DP1: Conversion of aquatic biomass

Photosynthetic algae (including macro- and micro-algae) and photosynthetic cyanobacteria have the potential to produce considerably greater amounts of biomass per hectare than terrestrial crops and some species could even directly produce fuel (H2, ethanol or hydrocarbons). Aquatic biomass can be cultivated using industrial carbon dioxide as carbon source and wastewater as nutrient input (nitrogen and phosphorus), thereby not competing with food crops for land or other resources. However, due to the large volumes of water involved in the cultivation, nutrient balancing and recovery, as well as contaminant control are essential for economic and environmental feasibility.

Large scale cultivation of microalgae in onshore, outdoor open pond systems and raceways is well established but limited to a few algal species which can tolerate extreme environmental conditions such as high salinity (Dunaliella), high pH (Spirulina (Arthrospira)) or undergo extremely high specific growth rates (Chlorella). Closed cultivation systems for microalgae, usually onshore, utilize photobioreactors made of transparent tubes, plates, bags or domes, which permit culture of single species at higher productivity than in open systems. However, inhibition due to the oxygen formed is a scale-up issue and furthermore, the prevention of intrusion of other competing species is also a challenge. Macroalgae (seaweeds) are usually cultivated in offshore farms but their productivity is much lower than that of microalgae and may also have a seasonal growth pattern.

The typical microalgae concentration in cultivation broths is as low as 0.1 - 1 % of total dry suspended solids, which requires at least two-step recovery by thickening and dewatering to reach a concentrate of 15 25 % dry matter. To avoid degradation, the concentrate must be dried. The harvesting and drying are very energy demanding and account for a large part of total energy consumption, and methods for using e.g. waste or solar heat are pursued.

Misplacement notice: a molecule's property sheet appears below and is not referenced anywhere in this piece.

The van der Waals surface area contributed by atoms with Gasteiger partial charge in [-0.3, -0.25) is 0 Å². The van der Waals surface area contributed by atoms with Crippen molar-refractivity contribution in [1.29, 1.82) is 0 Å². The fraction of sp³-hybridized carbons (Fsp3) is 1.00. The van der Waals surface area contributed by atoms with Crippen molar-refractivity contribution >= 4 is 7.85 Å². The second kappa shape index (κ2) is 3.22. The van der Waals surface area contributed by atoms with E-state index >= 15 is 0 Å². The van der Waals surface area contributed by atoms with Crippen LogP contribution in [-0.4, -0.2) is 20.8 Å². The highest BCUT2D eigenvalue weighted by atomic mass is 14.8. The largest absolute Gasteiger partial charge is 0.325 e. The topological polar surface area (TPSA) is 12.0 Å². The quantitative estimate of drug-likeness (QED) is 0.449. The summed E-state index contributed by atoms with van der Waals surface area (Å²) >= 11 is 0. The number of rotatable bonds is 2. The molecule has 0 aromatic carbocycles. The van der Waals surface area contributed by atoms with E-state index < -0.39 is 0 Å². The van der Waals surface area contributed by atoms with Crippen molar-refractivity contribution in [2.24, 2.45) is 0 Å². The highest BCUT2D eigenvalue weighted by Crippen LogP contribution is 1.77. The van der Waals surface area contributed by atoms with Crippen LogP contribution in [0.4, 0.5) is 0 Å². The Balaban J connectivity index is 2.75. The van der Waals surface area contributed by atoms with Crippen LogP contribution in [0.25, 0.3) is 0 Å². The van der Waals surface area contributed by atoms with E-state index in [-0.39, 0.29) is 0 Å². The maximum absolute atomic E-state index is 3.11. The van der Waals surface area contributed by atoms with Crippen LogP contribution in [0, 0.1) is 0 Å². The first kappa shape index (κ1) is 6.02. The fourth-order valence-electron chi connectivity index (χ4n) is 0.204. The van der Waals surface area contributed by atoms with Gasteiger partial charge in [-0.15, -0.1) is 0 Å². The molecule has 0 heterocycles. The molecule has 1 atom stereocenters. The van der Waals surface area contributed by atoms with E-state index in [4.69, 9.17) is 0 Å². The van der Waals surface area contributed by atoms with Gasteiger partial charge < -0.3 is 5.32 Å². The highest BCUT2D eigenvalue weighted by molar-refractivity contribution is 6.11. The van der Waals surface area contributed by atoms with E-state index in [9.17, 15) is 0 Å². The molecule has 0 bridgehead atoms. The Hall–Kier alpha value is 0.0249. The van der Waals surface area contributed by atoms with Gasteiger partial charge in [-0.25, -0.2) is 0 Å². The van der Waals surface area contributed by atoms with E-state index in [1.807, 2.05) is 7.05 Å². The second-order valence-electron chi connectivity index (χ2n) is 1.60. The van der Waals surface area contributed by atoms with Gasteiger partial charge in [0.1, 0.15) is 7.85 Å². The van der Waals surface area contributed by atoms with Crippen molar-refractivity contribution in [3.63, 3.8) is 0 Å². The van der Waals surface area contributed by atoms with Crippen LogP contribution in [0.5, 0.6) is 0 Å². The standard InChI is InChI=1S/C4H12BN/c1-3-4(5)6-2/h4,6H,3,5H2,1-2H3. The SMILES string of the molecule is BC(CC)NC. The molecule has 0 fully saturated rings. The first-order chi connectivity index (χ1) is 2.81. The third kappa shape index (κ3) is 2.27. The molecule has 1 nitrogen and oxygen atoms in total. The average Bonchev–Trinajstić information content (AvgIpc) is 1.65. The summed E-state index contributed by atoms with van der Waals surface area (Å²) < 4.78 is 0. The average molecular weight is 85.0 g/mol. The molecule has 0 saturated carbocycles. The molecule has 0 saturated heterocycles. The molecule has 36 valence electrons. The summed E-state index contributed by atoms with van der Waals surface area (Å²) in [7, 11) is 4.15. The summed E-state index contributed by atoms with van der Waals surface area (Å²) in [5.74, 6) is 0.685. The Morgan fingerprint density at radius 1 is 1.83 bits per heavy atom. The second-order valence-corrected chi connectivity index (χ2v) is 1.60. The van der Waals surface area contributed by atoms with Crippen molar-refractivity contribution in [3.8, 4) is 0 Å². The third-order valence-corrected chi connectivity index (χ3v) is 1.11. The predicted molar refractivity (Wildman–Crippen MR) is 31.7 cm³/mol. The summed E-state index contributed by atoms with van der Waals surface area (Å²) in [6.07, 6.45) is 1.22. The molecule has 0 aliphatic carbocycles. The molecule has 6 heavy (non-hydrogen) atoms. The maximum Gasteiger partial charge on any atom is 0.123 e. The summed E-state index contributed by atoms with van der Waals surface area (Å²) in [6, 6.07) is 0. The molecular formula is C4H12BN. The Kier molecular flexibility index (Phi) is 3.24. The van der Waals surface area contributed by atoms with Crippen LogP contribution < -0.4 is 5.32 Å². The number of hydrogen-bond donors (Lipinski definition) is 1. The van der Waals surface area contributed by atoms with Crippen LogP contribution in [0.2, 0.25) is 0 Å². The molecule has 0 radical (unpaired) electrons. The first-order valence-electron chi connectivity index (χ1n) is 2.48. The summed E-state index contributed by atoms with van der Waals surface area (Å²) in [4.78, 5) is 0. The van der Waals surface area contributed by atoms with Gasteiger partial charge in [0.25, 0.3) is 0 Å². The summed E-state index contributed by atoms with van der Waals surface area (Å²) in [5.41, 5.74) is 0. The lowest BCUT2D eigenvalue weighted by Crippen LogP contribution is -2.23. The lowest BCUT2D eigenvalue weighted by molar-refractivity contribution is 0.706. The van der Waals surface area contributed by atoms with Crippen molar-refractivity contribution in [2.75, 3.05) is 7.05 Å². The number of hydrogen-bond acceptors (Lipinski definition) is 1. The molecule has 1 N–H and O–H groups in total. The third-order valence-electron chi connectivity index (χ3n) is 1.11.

Algae biomass composition consists of carbohydrates, proteins, lipids and other products such as pigments, vitamins, etc., for use in food, cosmetics, biostimulants and other niche markets. The lipids, up to 70% on a dry basis, have been the most interesting fraction for conversion into biofuels. However, the extraction of the lipids requires energy-consuming methods for breaking the cell walls. The lipids, once separated from the other components, can then be converted to FAME and HVO, see EVC1: Transesterification to biodiesel and EVC2: Hydrotreatment to HVO.

In some cases, in particular for macroalgae, the cell walls are composed of carbohydrates that can be hydrolysed and the sugars fermented to ethanol.

In addition, hydrothermal liquefaction (HTL), see Hydrothermal liquefaction (HTL) to bioliquid intermediates, of aquatic biomass is being developed as this process can avoid the need for extensive dewatering and drying. The entire algae biomass may also be used without or with limited dewatering via anaerobic digestion to produce bio-methane, see EVC4: Anaerobic digestion to biogas. These two technologies are also considered for processing the algal biomass residues, once lipids and sugars have been recovered.

Algal-derived biofuels would be advanced biofuels in the EU. Nevertheless, at present algal conversion routes would have a problem of meeting the GHG reduction requirements, with the possible exception of HTL and bio-methane pathways.

During the last decade, there has been a number of developments at TRL 5 pilot scale to cultivate algae for production of bio-methane, lipids for FAME and HVO, as well as sugars for ethanol, as described in the SGAB report[1]. However, the decrease in the energy prices in 2014 have for most developers meant that the interest has shifted from fuels to high-value chemical specialities, and the energy is more seen as a way of valorising biomass as biomethane.

Fact Sheet: Aquatic Biomass

Acknowledgement: Large parts of the texts were taken from Lars Waldheim´s contribution to the report “The Contribution of Advanced Renewable Transport Fuels to Transport Decarbonisation in 2030 and beyond”

[1] SGAB Technology status and reliability of the value chains: 2018 Update. 28 December 2018. Ed. I Landälv, L Waldheim, K Maniatis. artfuelsforum.eu/news-articles/updated-sgab-report-technology-status-and-reliability-of-the-value-chains/